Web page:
The property still has a lien against it. The lender is just not reporting the monthly payment to the credit bureaus. That is all. While bankruptcy wiped out your liability on the loan, it did not eliminate the lien.
If you fail to make loan payments, the lender will foreclose on the property. And if you continue to make your payments, you eventually will pay off the loan. Chapter 7 bankruptcy cannot remove a mortgage lien because that would mean you would keep your home and have it free and clear of any mortgage.
In your case, I believe the lender is just making up an excuse not to work with you. I have told clients to get something in writing from the lender stating that the lender would refinance the loan if the loan had been reaffirmed. No client has ever sent me that letter.
I would first try to find another lender and explain your situation before applying for a loan. There is no reason to waste your time when the next lender's customer service representative might say the same thing.
If that does not work, I believe you probably could file a motion to reopen your bankruptcy case and file the reaffirmation agreement. I only say it is probable because I don't know how every bankruptcy court throughout the country is addressing this issue. The bankruptcy courts here in California, where I file cases, are permitting debtors to do this, even though the bankruptcy case is closed and the time period to file the reaffirmation agreement has passed. Many debtors are filing these, and the court appears not to be taking a hard-line approach to the deadlines.
Make sure to understand that reopening the case and reaffirming the loan will re-establish your personal liability on that mortgage loan.
Since a reaffirmation agreement is a legally enforceable contract filed with the bankruptcy court, the agreement means that you promise to repay all or a portion of a debt that otherwise had been discharged in your bankruptcy case.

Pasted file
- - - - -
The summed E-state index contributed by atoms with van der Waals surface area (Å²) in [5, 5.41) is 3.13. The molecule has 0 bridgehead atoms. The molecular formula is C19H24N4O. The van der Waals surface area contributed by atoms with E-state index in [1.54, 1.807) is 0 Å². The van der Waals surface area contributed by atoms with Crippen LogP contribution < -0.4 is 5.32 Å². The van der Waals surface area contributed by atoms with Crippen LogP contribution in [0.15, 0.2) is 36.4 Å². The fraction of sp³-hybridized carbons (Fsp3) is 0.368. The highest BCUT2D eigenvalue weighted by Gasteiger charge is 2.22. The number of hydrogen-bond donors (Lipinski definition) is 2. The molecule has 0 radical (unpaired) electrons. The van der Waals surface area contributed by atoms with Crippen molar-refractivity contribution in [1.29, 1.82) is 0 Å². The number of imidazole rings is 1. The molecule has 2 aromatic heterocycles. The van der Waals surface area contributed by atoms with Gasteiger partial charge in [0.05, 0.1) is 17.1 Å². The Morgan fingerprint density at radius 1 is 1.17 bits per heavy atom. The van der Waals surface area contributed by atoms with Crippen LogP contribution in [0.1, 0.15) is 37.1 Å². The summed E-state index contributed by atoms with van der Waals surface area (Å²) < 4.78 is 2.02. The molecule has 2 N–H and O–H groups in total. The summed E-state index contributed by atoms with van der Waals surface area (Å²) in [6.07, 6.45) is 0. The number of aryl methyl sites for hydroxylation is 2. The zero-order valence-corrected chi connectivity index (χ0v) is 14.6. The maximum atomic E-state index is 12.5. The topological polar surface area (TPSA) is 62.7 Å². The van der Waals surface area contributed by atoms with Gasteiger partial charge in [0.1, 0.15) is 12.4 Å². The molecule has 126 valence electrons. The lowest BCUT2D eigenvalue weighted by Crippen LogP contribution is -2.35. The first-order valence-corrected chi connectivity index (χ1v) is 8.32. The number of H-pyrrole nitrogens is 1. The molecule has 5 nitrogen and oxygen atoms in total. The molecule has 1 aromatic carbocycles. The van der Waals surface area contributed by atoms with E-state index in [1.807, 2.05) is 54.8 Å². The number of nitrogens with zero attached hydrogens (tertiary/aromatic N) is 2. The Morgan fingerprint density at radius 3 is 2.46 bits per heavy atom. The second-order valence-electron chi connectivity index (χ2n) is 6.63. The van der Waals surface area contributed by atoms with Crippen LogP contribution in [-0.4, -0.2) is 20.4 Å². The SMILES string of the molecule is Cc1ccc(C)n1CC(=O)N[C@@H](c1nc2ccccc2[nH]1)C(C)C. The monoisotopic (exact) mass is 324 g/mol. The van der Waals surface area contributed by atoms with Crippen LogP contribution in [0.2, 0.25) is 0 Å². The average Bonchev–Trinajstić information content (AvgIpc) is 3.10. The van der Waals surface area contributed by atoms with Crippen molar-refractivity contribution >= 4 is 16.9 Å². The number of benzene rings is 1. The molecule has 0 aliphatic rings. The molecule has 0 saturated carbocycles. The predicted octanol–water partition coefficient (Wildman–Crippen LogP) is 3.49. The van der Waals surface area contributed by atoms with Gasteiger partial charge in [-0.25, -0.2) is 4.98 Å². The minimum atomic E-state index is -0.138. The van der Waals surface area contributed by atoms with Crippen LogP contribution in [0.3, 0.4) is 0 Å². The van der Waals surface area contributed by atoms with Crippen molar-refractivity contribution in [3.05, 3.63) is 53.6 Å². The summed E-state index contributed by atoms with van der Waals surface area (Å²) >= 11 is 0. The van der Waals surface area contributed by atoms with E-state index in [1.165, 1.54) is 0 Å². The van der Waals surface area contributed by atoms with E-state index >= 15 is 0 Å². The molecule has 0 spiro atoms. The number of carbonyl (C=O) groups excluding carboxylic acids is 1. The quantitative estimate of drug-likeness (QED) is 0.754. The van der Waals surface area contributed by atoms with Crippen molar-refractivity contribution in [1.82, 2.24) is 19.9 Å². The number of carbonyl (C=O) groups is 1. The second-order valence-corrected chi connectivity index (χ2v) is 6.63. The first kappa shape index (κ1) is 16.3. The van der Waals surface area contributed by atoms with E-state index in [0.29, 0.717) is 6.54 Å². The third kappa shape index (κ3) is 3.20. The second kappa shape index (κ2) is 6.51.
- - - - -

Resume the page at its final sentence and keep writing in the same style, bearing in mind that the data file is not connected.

If you live in a state in which the lender can pursue a homeowner post-foreclosure for a deficiency balance, reaffirming the loan could be a horrible decision. This is important because not all states allow the lender to pursue you. In states in which the lender can't pursue you, reaffirming the loan would not pose great personal risk to you, just to your credit.
But here is the bizarre contradiction of this entire process. If you refinance the loan even without reaffirming the old loan, you are liable on the new loan. So if the new or old lender is concerned about making sure you are liable, you'd think they'd be more than willing to refinance your existing loan. The bankruptcy wiped out your liability, a refinance re-establishes it.
This is where you have the greatest risk associated with your motion to reopen the case. You file the motion to reopen your case and the court grants your request. The lender then gives you the reaffirmation agreement, which re-establishes your liability on a previously discharged debt.
The lender then says you don't qualify for a refinance. After that, you can't afford your payments and the lender forecloses on your home. You could then be sued for a deficiency balance, which became possible because you reaffirmed the loan. Now, you may have a bad-faith defense against the lender, but that will be an expensive fight to undertake.
While you should not let the difficult decision paralyze you, make sure you are making an informed one. You need to know whether reaffirming the loan in your state re-establishes the liability and how likely your refinance application is to be approved.